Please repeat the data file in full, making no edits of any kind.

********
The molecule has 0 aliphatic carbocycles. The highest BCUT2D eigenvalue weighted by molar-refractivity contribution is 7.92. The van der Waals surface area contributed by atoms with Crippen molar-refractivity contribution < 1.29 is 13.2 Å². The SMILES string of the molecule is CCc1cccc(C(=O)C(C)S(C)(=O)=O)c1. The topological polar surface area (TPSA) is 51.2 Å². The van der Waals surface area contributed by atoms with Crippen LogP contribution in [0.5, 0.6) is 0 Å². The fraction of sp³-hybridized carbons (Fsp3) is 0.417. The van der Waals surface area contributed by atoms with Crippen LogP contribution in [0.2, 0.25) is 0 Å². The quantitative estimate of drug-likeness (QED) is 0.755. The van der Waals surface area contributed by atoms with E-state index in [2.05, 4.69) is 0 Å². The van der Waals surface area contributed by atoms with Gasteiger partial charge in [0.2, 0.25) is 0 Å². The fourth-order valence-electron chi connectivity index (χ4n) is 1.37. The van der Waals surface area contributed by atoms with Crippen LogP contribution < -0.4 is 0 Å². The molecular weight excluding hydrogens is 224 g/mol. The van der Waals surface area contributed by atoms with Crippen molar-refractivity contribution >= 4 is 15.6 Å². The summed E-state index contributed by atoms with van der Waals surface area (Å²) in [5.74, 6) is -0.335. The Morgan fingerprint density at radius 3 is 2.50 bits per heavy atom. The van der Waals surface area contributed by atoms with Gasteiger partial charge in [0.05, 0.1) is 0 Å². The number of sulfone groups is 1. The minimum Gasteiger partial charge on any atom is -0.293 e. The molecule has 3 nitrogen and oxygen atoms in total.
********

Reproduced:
The molecule has 0 aliphatic carbocycles. The highest BCUT2D eigenvalue weighted by molar-refractivity contribution is 7.92. The van der Waals surface area contributed by atoms with Crippen molar-refractivity contribution < 1.29 is 13.2 Å². The SMILES string of the molecule is CCc1cccc(C(=O)C(C)S(C)(=O)=O)c1. The topological polar surface area (TPSA) is 51.2 Å². The van der Waals surface area contributed by atoms with Crippen LogP contribution in [0.5, 0.6) is 0 Å². The fraction of sp³-hybridized carbons (Fsp3) is 0.417. The van der Waals surface area contributed by atoms with Crippen LogP contribution in [0.2, 0.25) is 0 Å². The quantitative estimate of drug-likeness (QED) is 0.755. The van der Waals surface area contributed by atoms with E-state index in [2.05, 4.69) is 0 Å². The van der Waals surface area contributed by atoms with Gasteiger partial charge in [0.2, 0.25) is 0 Å². The fourth-order valence-electron chi connectivity index (χ4n) is 1.37. The van der Waals surface area contributed by atoms with Crippen LogP contribution < -0.4 is 0 Å². The molecular weight excluding hydrogens is 224 g/mol. The van der Waals surface area contributed by atoms with Crippen molar-refractivity contribution >= 4 is 15.6 Å². The summed E-state index contributed by atoms with van der Waals surface area (Å²) in [5.74, 6) is -0.335. The Morgan fingerprint density at radius 3 is 2.50 bits per heavy atom. The van der Waals surface area contributed by atoms with Gasteiger partial charge in [0.05, 0.1) is 0 Å². The number of sulfone groups is 1. The minimum Gasteiger partial charge on any atom is -0.293 e. The molecule has 3 nitrogen and oxygen atoms in total.